15 June 2013

How Your Life Matters (Weekend Extra)

by Frank Turk

I have a friend who lives in a mostly-secularized state that is heavily populated by Catholics.  Like me, this person grew up nominally Catholic and became mostly non-religious by the time they were a young adult.  However, also like me, this person was found by the Gospel later in life and today clings to Christ -- sometimes by the barest thread.  Apply the "like me" to every clause in that sentence.

Anyway, I was having a conversation with this friend after a long period of really-devastating trial and bad turns for them.  I won't go into the details of the matter as they haven't really released me to make a spectacle of them for the internet, but let me say this: you haven't been through more than they have in the last 3 years.  It doesn't matter who you are or what you lost: only the martyrs globally have been through more than my friend.  So they said to me that, today, they were questioning what it is, exactly, that Jesus saved them for?  That is: doesn't God want them to do something Great for God's sake and the sake of the Kingdom?

Now, look: after this coming Wednesday's piece as part two of last Wednesday's piece, I'm going to review this essay by exceptional the Tony Miano, and this book by my friend Michael Belote, and I'll likely publish the text of my talk for the July Tulsa conference after that.  That is: I'm going to be blogging to an audience of about 5000 people on every continent of the world.  Some people would count that as somehow being "important."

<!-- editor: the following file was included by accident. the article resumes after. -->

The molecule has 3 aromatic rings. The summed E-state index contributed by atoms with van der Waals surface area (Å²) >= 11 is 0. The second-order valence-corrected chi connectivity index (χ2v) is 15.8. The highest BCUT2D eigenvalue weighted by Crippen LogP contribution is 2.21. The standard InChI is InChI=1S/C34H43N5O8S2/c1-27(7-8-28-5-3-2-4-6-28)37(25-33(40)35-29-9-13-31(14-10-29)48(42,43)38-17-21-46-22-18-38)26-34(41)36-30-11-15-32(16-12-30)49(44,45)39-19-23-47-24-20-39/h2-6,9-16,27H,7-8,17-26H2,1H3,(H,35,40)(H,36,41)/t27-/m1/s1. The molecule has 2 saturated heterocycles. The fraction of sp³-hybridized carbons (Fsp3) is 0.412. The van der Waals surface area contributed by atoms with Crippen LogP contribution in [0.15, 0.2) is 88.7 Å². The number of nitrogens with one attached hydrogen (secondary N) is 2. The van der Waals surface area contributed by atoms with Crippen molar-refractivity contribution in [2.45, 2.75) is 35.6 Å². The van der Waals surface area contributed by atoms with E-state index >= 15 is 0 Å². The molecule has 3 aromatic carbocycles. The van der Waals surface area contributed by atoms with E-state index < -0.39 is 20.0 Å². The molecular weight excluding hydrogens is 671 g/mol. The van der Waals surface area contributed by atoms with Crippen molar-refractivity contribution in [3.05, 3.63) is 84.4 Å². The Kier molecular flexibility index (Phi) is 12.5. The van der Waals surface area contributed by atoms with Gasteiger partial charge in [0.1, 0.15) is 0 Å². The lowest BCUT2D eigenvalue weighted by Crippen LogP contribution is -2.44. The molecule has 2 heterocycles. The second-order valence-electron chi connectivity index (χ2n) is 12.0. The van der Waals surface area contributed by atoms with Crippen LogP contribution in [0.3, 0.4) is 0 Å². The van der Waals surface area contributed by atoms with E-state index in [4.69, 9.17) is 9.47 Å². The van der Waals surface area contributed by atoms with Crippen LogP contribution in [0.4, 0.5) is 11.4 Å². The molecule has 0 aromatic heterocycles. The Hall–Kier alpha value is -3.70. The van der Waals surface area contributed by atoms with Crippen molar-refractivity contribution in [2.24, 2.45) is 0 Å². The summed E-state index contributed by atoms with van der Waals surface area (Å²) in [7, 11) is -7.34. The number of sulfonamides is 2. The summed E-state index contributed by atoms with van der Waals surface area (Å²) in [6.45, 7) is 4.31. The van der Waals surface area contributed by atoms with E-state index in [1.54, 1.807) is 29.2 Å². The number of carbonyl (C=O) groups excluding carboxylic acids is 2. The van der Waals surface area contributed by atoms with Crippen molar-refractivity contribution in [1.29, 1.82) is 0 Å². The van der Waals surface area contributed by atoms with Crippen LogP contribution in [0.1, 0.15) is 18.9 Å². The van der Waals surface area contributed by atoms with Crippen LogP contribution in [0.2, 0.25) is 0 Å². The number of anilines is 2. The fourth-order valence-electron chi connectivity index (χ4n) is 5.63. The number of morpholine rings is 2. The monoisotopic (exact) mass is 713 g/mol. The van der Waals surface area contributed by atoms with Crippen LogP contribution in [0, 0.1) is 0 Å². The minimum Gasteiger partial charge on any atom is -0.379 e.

That's complete twaddle.

If you have faith in God, this is the most important thing that has ever happened to you:
though [Jesus] was in the form of God, did not count equality with God a thing to be grasped, but emptied himself, by taking the form of a servant, being born in the likeness of men. And being found in human form, he humbled himself by becoming obedient to the point of death, even death on a cross. Therefore God has highly exalted him and bestowed on him the name that is above every name, so that at the name of Jesus every knee should bow, in heaven and on earth and under the earth, and every tongue confess that Jesus Christ is Lord, to the glory of God the Father.
And further still:
And you, who were dead in your trespasses and the uncircumcision of your flesh, God made alive together with him, having forgiven us all our trespasses, by canceling the record of debt that stood against us with its legal demands. This he set aside, nailing it to the cross.